The opinion of the court was delivered by: Emmet G. Sullivan United States District Judge
This case arises from arrests in Pershing Park on September 27, 2002 during demonstrations in connection with World Bank and International Monetary Fund meetings in Washington, D.C. Plaintiffs represent a class of individuals who were arrested during the morning of the demonstrations. Plaintiffs claim violations of their First, Fourth, and Fourteenth Amendment rights, as well as false arrest, imprisonment, and conversion. Pending before the Court is defendant District of Columbia's Motion for a Protective Order pertaining to a Rule 30(b)(6) deposition noticed by the plaintiffs. Upon consideration of the motion, the response and replies thereto, the applicable law, and the entire record, the Court GRANTS the motion.
The D.C. Circuit's January 13, 2006 opinion details the events at Pershing Park on the morning of September 27, 2002, the aftermath of such events, and the involvement of the District of Columbia Metropolitan Police Department ("MPD"). See Barham v. Ramsey, 434 F.3d 565 (D.C. Cir. 2006). Discovery has been ongoing in this case for several years and the case is now nearing a posture for trial.
On October 30, 2007, plaintiffs filed a Notice of Deposition pursuant to Federal Rule of Civil Procedure 30(b)(6) stating their intent to depose individuals designated to testify on behalf of the District of Columbia Office of the Attorney General ("OAG"). The District of Columbia now moves the Court for a protective order pursuant to Federal Rule of Civil Procedure 26(c) to limit the scope of the noticed deposition. Plaintiffs' notice seeks to inquire about three topics relating to the arrests. Defendant's motion concerns only topics one and three. Specifically, topic number one inquires about the "decision...to prosecute or not prosecute those persons arrested at Pershing Park on September 27, 2002 and the reasons therefore." Topic number three seeks information regarding the "creation of Notices of Infraction for persons arrested on September 27, 2002." Pl.s' Joint Notice of Deposition, at 2-3.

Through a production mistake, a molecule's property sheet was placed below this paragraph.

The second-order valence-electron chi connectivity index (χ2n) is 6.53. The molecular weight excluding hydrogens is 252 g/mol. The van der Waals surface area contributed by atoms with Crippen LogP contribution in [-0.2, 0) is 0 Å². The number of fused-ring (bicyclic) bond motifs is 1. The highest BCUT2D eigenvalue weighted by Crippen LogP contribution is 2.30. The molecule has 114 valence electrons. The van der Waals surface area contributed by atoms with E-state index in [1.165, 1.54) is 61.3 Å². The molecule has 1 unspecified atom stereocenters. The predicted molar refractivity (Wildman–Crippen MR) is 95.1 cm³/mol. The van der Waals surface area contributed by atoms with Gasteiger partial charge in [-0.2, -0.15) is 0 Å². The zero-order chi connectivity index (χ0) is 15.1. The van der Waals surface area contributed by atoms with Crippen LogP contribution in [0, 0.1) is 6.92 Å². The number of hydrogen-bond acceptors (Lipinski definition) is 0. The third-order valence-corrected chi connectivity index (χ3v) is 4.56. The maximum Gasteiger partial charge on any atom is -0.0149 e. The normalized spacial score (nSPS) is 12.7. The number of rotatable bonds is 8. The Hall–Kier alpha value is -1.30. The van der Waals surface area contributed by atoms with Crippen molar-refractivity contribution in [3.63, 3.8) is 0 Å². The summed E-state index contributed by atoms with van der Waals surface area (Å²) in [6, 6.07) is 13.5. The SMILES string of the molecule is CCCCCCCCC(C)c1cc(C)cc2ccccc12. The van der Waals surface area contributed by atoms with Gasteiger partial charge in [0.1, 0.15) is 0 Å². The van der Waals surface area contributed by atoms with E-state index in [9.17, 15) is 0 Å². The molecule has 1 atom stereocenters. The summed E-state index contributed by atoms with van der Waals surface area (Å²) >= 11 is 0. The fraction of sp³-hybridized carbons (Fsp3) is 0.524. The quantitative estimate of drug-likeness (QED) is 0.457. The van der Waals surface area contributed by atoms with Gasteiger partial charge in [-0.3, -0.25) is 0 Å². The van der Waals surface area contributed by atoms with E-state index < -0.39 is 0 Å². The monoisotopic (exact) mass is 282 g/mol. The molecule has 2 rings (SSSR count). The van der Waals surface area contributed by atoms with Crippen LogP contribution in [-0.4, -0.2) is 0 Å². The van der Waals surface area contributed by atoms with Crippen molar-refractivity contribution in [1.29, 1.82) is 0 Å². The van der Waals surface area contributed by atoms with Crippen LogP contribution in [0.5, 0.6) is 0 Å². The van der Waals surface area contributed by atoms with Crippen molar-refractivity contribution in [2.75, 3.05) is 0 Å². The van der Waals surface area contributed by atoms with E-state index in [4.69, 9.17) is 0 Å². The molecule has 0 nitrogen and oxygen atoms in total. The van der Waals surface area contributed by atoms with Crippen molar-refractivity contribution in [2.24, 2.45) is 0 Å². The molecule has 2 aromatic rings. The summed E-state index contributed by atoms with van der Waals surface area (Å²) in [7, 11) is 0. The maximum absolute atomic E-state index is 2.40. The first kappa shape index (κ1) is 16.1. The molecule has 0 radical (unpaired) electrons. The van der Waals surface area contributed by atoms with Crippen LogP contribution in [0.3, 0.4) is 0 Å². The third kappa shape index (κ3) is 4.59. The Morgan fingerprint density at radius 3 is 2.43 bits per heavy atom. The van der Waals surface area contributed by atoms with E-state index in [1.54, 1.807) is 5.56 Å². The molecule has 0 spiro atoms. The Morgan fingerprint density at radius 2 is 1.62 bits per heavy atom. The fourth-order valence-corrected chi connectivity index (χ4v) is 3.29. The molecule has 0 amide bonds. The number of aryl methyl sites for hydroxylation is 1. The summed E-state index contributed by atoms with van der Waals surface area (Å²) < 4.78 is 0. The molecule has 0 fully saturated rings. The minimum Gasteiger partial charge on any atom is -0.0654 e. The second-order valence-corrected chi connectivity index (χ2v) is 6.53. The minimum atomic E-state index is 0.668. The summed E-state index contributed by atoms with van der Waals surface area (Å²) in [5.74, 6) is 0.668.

Federal Rule of Civil Procedure 26(b)(1) provides that "a party may obtain discovery regarding any matter, not privileged, that is relevant to the claim or defense of any party.... Relevant information need not be admissible at the trial if the discovery appears reasonably calculated to lead to the discovery of admissible evidence." Fed. R. Civ. P. 26(b)(1). The Rule goes on to state that a party may seek a protective order from the Court, upon a showing of good cause, to protect the party "from annoyance, embarrassment, oppression, or undue burden or expense" by ordering, inter alia, "that certain matters not be inquired into, or that the scope of the disclosure or discovery be limited to certain matters...." Fed. R. Civ. P. 26(c). It is pursuant to this provision that defendant seeks a protective order, limiting the scope of plaintiffs' noticed deposition to prohibit any inquiry under topic number one (the decision not to prosecute class members) and allowing only limited inquiry under topic number three (the creation of Notices of Infraction)*fn1 .
In support of its motion for a protective order, defendant contends that topics number one and three of the Notice of Deposition improperly inquire into areas protected by prosecutorial immunity. Defendant argues that because a prosecutor's decision to initiate prosecution is subject to absolute immunity, they are equally shielded from discovery into the basis for that decision. The Court agrees.